With the Supreme Court Justices sitting right in front of him, President Barack Obama unloaded in his State of the Union address on this past week's ruling qualifying corporations as having the rights of citizens and opening the "floodgates" to their political donations. "Last week, the Supreme Court reversed a century of law to open the floodgates for special interests - including foreign corporations - to spend without limit in our elections," Obama said. "Well I don't think American elections should be bankrolled by America's most powerful interests, or worse, by foreign entities. They should be decided by the American people, and that's why I'm urging Democrats and Republicans to pass a bill that helps to right this wrong." There was some strong applause from members of Congress -- with both sides of the chamber rising to their feet with applause. The Justices -- all there except Scalia and Thomas -- sat in silence (as is their custom), but at the beginning of the exchange, Justice Alito [on the far left] can be seen shaking his head and mouthing words that seem to resemble "not true."
Tag Archives | Supreme Court
Long-time friend of disinformation Doug Rushkoff always has great insight on cultural matters. This considered essay following the Supreme Court’s controversial decision last week permitting corporations to finance political parties is one of the best I’ve read so far:
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Yesterday’s Supreme Court ruling was positive in one respect: it made law out of what was already happening. While corporations earned “personhood” back in the 1860’s when a court clerk (likely bribed) added this language into the margins of another court decision, they never quite had the rights of citizenship before. They already write our laws (through lobbies) elect our leaders (with money) and create public opinion (with money and PR). If you’re interested in how and why that happened, please read my book Life Inc. But they have always tended to do so by working around government’s efforts to limit their influence.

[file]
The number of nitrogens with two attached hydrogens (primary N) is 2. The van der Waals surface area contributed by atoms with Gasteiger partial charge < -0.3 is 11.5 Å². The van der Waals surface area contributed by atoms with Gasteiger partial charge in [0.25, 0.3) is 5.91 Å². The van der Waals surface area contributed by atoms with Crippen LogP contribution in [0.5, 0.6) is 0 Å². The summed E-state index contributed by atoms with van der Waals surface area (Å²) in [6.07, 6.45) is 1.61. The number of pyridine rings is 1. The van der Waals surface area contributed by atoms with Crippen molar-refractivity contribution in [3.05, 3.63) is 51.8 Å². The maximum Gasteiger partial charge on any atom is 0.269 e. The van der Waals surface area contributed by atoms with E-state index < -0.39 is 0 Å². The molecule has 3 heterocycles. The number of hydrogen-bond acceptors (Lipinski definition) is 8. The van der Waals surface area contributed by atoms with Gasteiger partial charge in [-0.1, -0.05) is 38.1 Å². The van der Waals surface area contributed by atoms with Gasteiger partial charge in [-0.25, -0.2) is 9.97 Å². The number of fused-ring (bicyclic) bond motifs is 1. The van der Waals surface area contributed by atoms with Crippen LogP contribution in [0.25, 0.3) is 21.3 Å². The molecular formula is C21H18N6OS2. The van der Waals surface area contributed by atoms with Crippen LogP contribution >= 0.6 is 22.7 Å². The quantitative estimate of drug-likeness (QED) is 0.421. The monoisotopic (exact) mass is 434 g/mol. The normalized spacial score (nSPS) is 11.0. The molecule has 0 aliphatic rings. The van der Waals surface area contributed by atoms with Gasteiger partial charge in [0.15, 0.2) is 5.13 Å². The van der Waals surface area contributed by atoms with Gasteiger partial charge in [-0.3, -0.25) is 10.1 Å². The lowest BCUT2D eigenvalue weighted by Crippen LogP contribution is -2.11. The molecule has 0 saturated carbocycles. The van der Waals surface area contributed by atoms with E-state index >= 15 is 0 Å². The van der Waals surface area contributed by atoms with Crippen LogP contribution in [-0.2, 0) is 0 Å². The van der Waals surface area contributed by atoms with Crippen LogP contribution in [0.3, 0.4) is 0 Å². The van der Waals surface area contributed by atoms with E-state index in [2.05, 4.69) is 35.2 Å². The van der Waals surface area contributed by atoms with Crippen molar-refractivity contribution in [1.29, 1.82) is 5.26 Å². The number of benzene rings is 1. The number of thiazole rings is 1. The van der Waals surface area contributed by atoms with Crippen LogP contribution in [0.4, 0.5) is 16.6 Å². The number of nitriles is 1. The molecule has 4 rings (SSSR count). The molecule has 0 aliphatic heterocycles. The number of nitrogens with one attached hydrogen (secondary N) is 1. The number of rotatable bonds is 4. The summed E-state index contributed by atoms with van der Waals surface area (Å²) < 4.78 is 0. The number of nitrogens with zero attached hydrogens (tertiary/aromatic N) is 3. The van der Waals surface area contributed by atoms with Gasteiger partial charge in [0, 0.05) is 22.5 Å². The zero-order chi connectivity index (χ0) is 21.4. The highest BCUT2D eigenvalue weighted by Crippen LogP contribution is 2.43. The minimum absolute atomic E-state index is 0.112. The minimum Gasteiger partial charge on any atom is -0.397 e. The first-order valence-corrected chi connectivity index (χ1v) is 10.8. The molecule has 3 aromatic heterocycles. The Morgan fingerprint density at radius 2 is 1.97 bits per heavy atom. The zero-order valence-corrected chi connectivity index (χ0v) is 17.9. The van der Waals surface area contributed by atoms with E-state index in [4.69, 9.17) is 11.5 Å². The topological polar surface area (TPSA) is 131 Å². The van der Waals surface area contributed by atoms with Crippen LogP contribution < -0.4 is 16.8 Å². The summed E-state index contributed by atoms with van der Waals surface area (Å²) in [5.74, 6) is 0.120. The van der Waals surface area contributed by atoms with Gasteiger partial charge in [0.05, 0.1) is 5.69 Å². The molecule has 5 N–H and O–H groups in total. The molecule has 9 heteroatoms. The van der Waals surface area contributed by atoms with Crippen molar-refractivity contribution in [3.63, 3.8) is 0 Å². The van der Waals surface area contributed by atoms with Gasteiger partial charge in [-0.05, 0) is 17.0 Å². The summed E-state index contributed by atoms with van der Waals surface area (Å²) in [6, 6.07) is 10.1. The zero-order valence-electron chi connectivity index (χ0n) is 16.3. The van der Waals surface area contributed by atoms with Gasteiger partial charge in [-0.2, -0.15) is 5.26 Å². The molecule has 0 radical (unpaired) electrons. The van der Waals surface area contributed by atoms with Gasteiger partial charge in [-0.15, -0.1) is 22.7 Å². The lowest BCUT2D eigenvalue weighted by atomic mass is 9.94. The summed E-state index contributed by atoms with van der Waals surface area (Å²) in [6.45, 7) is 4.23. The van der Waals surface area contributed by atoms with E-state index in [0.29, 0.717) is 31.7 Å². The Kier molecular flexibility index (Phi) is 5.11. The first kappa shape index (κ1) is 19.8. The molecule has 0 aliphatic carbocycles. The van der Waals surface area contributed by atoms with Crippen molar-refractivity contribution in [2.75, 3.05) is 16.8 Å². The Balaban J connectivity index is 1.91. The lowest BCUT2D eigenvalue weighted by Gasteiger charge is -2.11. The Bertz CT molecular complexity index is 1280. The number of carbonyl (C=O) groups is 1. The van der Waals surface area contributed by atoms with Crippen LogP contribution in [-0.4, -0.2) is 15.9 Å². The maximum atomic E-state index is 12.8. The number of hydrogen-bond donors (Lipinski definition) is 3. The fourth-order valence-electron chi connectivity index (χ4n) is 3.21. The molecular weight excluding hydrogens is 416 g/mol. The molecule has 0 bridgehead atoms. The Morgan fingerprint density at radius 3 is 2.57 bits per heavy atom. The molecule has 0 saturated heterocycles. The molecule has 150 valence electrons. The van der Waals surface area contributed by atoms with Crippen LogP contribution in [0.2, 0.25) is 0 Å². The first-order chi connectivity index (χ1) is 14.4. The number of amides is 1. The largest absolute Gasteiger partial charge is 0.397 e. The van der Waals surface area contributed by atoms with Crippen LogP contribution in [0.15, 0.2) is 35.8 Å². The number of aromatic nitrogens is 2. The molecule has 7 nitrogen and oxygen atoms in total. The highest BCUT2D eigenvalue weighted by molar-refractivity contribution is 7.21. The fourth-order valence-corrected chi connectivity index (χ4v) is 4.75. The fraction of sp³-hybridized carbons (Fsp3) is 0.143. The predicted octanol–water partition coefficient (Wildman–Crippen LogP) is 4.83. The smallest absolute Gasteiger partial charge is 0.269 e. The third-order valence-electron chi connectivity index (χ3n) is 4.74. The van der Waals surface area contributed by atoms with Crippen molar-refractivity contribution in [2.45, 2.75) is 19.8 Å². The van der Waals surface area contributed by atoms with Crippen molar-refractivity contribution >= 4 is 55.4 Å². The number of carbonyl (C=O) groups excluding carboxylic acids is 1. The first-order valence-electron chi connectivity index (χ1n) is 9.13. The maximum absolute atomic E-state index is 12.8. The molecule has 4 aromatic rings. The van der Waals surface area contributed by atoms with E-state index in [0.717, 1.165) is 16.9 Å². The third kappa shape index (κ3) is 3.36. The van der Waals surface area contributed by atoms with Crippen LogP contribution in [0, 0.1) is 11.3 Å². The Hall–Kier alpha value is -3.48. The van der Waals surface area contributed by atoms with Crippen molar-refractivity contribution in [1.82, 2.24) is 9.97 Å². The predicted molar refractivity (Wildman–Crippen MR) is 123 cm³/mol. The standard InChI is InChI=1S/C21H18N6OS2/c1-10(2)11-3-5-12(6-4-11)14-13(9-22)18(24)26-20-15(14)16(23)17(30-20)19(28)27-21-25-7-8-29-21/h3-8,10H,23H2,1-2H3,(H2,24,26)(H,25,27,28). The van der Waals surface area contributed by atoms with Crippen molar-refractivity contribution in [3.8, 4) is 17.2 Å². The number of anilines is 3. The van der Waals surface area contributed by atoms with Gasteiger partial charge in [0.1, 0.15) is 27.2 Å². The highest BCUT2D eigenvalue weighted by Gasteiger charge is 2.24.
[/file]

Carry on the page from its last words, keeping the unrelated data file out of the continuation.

It was a losing game for a government by the people, of course, because almost no one gets into office without the kind of corporate assistance they need to pay back if they want to get into office again.
From The Smirking Chimp:
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Count this as another savage blow for those cherished corporate interests:
In a stunning reversal of the nation’s federal campaign finance laws, the Supreme Court ruled 5-4 Thursday that as an exercise of free speech, corporations, labor unions and other groups can directly spend on political campaigns.
The justices also struck down part of the landmark McCain-Feingold campaign finance bill that barred union- and corporate-paid issue ads in the closing days of election campaigns.
“The notion that the First Amendment dictated [today's ruling] is, in my judgment, profoundly misguided,” dissenting Judge John Paul Stevens wrote for the others.
“In the context of election to public office, the distinction between corporate and human speakers is significant. Although they make enormous contributions to our society, corporations are not actually members of it,” he added. (Via FOXnews.com)
I frequently hear arguments from all sides citing the ‘restrictions’ on free speech.
Arthur Delaney writes on Huffington Post:
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The lobbying industry demonstrated its resilience last year in the face of the recession and is fully expected to smash previous spending records. On Wednesday, lobbyists filed their fourth-quarter reports, offering the first glimpse at their spending totals for the year.